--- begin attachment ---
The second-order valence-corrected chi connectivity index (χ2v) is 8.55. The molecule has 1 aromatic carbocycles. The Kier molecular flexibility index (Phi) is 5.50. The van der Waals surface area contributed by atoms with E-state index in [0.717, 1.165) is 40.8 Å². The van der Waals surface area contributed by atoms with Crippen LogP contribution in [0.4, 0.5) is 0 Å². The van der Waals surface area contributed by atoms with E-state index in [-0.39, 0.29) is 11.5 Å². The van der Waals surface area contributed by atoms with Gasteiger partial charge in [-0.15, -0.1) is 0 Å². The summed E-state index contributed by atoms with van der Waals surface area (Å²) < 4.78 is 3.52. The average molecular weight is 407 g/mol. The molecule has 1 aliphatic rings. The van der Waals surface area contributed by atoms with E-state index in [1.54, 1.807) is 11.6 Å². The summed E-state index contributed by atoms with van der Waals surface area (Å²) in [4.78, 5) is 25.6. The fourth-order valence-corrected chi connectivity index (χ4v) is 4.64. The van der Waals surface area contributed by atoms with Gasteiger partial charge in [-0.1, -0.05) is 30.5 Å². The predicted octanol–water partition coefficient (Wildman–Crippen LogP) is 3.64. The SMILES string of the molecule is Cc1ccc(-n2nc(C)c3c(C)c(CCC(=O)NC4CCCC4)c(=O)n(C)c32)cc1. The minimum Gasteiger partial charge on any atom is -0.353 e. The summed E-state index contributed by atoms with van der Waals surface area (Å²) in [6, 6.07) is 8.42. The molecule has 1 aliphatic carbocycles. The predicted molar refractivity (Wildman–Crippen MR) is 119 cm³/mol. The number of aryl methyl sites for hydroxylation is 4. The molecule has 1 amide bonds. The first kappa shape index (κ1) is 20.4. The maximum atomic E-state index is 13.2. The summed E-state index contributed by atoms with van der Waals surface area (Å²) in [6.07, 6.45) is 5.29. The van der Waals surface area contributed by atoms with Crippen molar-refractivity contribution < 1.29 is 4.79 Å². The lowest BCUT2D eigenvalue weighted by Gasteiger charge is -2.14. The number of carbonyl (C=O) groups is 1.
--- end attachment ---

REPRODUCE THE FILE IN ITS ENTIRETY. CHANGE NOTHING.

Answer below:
The second-order valence-corrected chi connectivity index (χ2v) is 8.55. The molecule has 1 aromatic carbocycles. The Kier molecular flexibility index (Phi) is 5.50. The van der Waals surface area contributed by atoms with E-state index in [0.717, 1.165) is 40.8 Å². The van der Waals surface area contributed by atoms with Crippen LogP contribution in [0.4, 0.5) is 0 Å². The van der Waals surface area contributed by atoms with E-state index in [-0.39, 0.29) is 11.5 Å². The van der Waals surface area contributed by atoms with Gasteiger partial charge in [-0.15, -0.1) is 0 Å². The summed E-state index contributed by atoms with van der Waals surface area (Å²) < 4.78 is 3.52. The average molecular weight is 407 g/mol. The molecule has 1 aliphatic rings. The van der Waals surface area contributed by atoms with E-state index in [1.54, 1.807) is 11.6 Å². The summed E-state index contributed by atoms with van der Waals surface area (Å²) in [4.78, 5) is 25.6. The fourth-order valence-corrected chi connectivity index (χ4v) is 4.64. The van der Waals surface area contributed by atoms with Gasteiger partial charge in [-0.1, -0.05) is 30.5 Å². The predicted octanol–water partition coefficient (Wildman–Crippen LogP) is 3.64. The SMILES string of the molecule is Cc1ccc(-n2nc(C)c3c(C)c(CCC(=O)NC4CCCC4)c(=O)n(C)c32)cc1. The minimum Gasteiger partial charge on any atom is -0.353 e. The summed E-state index contributed by atoms with van der Waals surface area (Å²) in [6, 6.07) is 8.42. The molecule has 1 aliphatic carbocycles. The predicted molar refractivity (Wildman–Crippen MR) is 119 cm³/mol. The number of aryl methyl sites for hydroxylation is 4. The molecule has 1 amide bonds. The first kappa shape index (κ1) is 20.4. The maximum atomic E-state index is 13.2. The summed E-state index contributed by atoms with van der Waals surface area (Å²) in [6.07, 6.45) is 5.29. The van der Waals surface area contributed by atoms with Crippen molar-refractivity contribution < 1.29 is 4.79 Å². The lowest BCUT2D eigenvalue weighted by Gasteiger charge is -2.14. The number of carbonyl (C=O) groups is 1.